As a defining point of the U.K. psychedelic/progressive rock crossover, the Open Mind's sole album is the perfect specimen. With a singing style rooted in the freakbeat era, rather than the operatic tenor screams hard rock ushered in, and acidic duel guitars, heavier than those of a typical psychedelic act, The Open Mind filled the gap between the beginning of one era and the end of another. "Magic Potion" is unarguably their greatest moment. Its monotonous rhythm guitar anticipates the stoner rock of Hawkind while double bass drum fills and doom-laden fuzz guitar ragas combine bombastic rock power with Eastern-influenced psychedelia. Magnificent! "Girl, I'm So Alone" -- a remake of early Open Mind lineup, mod band the Drag Set's "Get out of My Way" -- harks back to a 1967 feel, as do a number of other songs that show the band being not quite as progressive as they intended. However, both the heavier and mod styles work well, but where they fall down is on some rather laborious numbers that just don't take off. Unfortunately, "Magic Potion" is the benchmark that everything they wrote is compared to, and when a song is that good, nothing else measures up. Still, as a whole, this album is a solid product of the time. It might not merit the "classic" status dealers apply to it, but it won't disappoint either.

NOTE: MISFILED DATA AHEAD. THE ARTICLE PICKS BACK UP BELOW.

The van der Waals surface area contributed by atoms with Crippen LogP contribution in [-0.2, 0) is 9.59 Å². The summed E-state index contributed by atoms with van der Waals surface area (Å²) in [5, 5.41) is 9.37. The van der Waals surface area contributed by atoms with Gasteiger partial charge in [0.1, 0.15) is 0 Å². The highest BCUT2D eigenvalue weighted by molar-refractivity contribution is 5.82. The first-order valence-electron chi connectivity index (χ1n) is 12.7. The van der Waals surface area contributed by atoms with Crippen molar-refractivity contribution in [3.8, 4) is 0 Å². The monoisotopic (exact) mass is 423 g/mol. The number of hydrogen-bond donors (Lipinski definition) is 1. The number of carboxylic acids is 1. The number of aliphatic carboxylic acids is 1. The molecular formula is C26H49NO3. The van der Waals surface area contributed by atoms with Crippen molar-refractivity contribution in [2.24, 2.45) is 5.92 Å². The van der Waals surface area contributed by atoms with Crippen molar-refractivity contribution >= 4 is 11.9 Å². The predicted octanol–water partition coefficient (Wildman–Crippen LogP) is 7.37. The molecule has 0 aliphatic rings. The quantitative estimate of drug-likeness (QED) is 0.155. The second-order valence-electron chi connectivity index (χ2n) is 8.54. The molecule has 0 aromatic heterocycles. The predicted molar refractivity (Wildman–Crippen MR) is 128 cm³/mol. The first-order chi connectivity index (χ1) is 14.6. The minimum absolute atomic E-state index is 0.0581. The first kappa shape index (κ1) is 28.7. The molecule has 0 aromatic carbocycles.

AllMusic Review by Jon "Mojo" Mills